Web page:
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ORIGINAL ARTICLE
Year : 2020  |  Volume : 12  |  Issue : 4  |  Page : 288-294

Predictors of dental general anesthesia receipt among children attending a tertiary hospital in Saudi Arabia


1 King Abdullah International Medical Research Center, King Saud Bin-Abdulaziz University for Health Sciences, King Abdulaziz Medical City, Riyadh, Saudi Arabia
2 Department of Restorative Dentistry College of Dentistry, Qassim University, Qassim, Saudi Arabia
3 Department of Restorative Dentistry College of Dentistry, Jazan University, Jazan, Saudi Arabia
4 Department of Restorative Dentistry College of Dentistry, Qassim Private Collage, Qassim, Saudi Arabia

Correspondence Address:
Dr. Mostafa A Abolfotouh
Professor and Senior Research Scientist, King Abdullah International Medical Research Center, King Saud bin-Abdulaziz University for Health Sciences, King Abdulaziz Medical City, Riyadh, Saudi Arabia, POB 22490, Riyadh
Saudi Arabia
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Source of Support: None, Conflict of Interest: None


DOI: 10.4103/ijmbs.ijmbs_130_20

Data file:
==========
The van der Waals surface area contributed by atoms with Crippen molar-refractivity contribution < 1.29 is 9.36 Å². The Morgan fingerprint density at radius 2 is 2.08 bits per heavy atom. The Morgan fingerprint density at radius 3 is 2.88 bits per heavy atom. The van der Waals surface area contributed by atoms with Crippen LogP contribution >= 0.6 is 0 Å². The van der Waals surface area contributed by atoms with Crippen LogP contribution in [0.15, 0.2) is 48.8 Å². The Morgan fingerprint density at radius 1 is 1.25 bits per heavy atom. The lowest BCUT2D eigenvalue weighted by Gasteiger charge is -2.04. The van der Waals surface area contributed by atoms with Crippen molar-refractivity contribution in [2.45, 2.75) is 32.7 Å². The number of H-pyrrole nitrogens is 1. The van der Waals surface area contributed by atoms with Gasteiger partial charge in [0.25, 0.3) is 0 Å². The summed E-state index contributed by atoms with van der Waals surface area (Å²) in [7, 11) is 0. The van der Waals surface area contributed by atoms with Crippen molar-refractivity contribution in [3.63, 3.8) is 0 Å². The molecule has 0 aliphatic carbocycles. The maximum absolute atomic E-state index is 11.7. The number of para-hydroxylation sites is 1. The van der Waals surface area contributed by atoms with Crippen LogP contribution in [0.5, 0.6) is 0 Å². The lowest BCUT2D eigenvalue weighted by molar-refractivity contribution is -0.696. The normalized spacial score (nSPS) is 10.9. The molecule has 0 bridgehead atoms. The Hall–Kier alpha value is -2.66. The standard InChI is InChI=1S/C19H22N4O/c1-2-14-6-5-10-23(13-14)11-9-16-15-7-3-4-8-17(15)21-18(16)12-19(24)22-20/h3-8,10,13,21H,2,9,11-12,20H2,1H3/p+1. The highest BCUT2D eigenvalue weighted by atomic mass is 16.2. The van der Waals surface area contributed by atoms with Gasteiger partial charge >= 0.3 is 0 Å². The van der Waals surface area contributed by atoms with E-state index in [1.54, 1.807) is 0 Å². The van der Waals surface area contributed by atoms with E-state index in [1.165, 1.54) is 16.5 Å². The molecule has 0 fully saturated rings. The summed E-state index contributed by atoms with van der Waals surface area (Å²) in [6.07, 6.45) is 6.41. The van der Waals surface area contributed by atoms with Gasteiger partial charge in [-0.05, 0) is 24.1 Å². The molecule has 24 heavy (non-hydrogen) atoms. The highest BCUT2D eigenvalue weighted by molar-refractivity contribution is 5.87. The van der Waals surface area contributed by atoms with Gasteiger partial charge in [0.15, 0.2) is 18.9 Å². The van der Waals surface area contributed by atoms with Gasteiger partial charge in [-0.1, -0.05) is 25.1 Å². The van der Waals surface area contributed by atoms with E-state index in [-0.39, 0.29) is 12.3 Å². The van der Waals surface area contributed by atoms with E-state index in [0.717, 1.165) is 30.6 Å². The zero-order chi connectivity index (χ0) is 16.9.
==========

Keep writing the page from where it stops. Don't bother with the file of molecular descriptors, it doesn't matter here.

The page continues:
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Aim: Children are normally treated in a dental chair, despite that some may have their treatment done under dental general anesthesia (DGA). Factors affecting the decision on DGA include the quality and quantity of treatment needed and child's age and cooperation. This study aimed to estimate the prevalence of DGA among children with dental caries and to identify the associated factors in a tertiary care setting in Saudi Arabia. Methods: A cross-sectional study of 400 children with dental caries was conducted. Data were collected from the patients' records including demographic, behavioral, and clinical information, diagnosis using caries indexes (Decayed, Missing, Filled Teeth/decayed filled teeth [dft]), and number of DGA and its indications. Logistic regression analysis was applied to identify the predictors of DGA, and significance was considered at P ≤ 0.05. Results: The study included 400 children; 55% of them were below the age of 6 years, with a mean age of 6.4 ± 2.3 years. About one-half of children were males (51.7%) and unhealthy (48.2%). The majority were of negative behavior (70.7%) and noncomplaint to dental appointments (70.3%). More than three-fourth of children (78.5%) experienced one or more DGA. GA use was significantly associated with gender (χ2 = 4.30, P < 0.04), age (t = 12.37, P < 0.0001), health status (χ2 = 16.02, P < 0.0001), dft index (z = 11.44, P < 0.0001), child behavior (χ2 = 48.54, P < 0.0001), age at the first dental visit (t = 11.73, P < 0.0001), number of dental treatment visits (z = 11.14, P < 0.0001) and dental preventive visits (z = 7.21, P < 0.0001) before the index dental visit, and compliance with dental appointments (χ2 = 39.50, P < 0.001). However, after adjusting for confounders, using the logistic regression analysis, DGA use was predicted by unhealthy children (odds ratio [OR] = 27.35, P = 0.002), those with a negative behavior (OR = 18.28, P = 0.003), and those with higher dft index (OR = 1.68, P < 0.001). Conclusions: Noncooperation, general health status, and dental caries level (dft) were the main factors for the decision of DGA. High caries-risk children must be the target for behavioral management to minimize their need for treatment under DGA. Post-DGA appointment to guide the child back to normal dental care is recommended.


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